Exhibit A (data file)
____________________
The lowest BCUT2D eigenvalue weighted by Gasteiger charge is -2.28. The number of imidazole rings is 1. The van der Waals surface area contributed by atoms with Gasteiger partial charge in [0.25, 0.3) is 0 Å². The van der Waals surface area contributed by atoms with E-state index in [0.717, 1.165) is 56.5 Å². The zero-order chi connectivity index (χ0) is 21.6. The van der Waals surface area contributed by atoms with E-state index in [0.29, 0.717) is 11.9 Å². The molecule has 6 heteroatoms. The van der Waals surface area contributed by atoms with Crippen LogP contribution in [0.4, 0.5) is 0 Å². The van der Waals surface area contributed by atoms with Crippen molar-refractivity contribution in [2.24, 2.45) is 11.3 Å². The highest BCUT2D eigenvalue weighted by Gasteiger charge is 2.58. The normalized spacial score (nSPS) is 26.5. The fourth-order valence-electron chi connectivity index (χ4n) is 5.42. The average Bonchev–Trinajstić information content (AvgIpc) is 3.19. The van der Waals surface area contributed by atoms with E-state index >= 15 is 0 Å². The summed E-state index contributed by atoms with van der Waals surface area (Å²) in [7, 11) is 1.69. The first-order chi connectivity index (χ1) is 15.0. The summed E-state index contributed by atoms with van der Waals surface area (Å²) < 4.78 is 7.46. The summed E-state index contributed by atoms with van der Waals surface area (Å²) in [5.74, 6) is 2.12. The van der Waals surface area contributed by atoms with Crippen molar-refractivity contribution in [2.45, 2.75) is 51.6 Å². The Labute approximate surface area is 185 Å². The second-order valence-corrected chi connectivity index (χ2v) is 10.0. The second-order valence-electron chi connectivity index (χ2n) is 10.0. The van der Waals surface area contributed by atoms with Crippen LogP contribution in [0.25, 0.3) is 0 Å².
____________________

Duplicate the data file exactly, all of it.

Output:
The lowest BCUT2D eigenvalue weighted by Gasteiger charge is -2.28. The number of imidazole rings is 1. The van der Waals surface area contributed by atoms with Gasteiger partial charge in [0.25, 0.3) is 0 Å². The van der Waals surface area contributed by atoms with E-state index in [0.717, 1.165) is 56.5 Å². The zero-order chi connectivity index (χ0) is 21.6. The van der Waals surface area contributed by atoms with E-state index in [0.29, 0.717) is 11.9 Å². The molecule has 6 heteroatoms. The van der Waals surface area contributed by atoms with Crippen LogP contribution in [0.4, 0.5) is 0 Å². The van der Waals surface area contributed by atoms with Crippen molar-refractivity contribution in [2.24, 2.45) is 11.3 Å². The highest BCUT2D eigenvalue weighted by Gasteiger charge is 2.58. The normalized spacial score (nSPS) is 26.5. The fourth-order valence-electron chi connectivity index (χ4n) is 5.42. The average Bonchev–Trinajstić information content (AvgIpc) is 3.19. The van der Waals surface area contributed by atoms with E-state index >= 15 is 0 Å². The summed E-state index contributed by atoms with van der Waals surface area (Å²) in [7, 11) is 1.69. The first-order chi connectivity index (χ1) is 15.0. The summed E-state index contributed by atoms with van der Waals surface area (Å²) < 4.78 is 7.46. The summed E-state index contributed by atoms with van der Waals surface area (Å²) in [5.74, 6) is 2.12. The van der Waals surface area contributed by atoms with Crippen molar-refractivity contribution in [2.45, 2.75) is 51.6 Å². The Labute approximate surface area is 185 Å². The second-order valence-corrected chi connectivity index (χ2v) is 10.0. The second-order valence-electron chi connectivity index (χ2n) is 10.0. The van der Waals surface area contributed by atoms with Crippen LogP contribution in [0.25, 0.3) is 0 Å².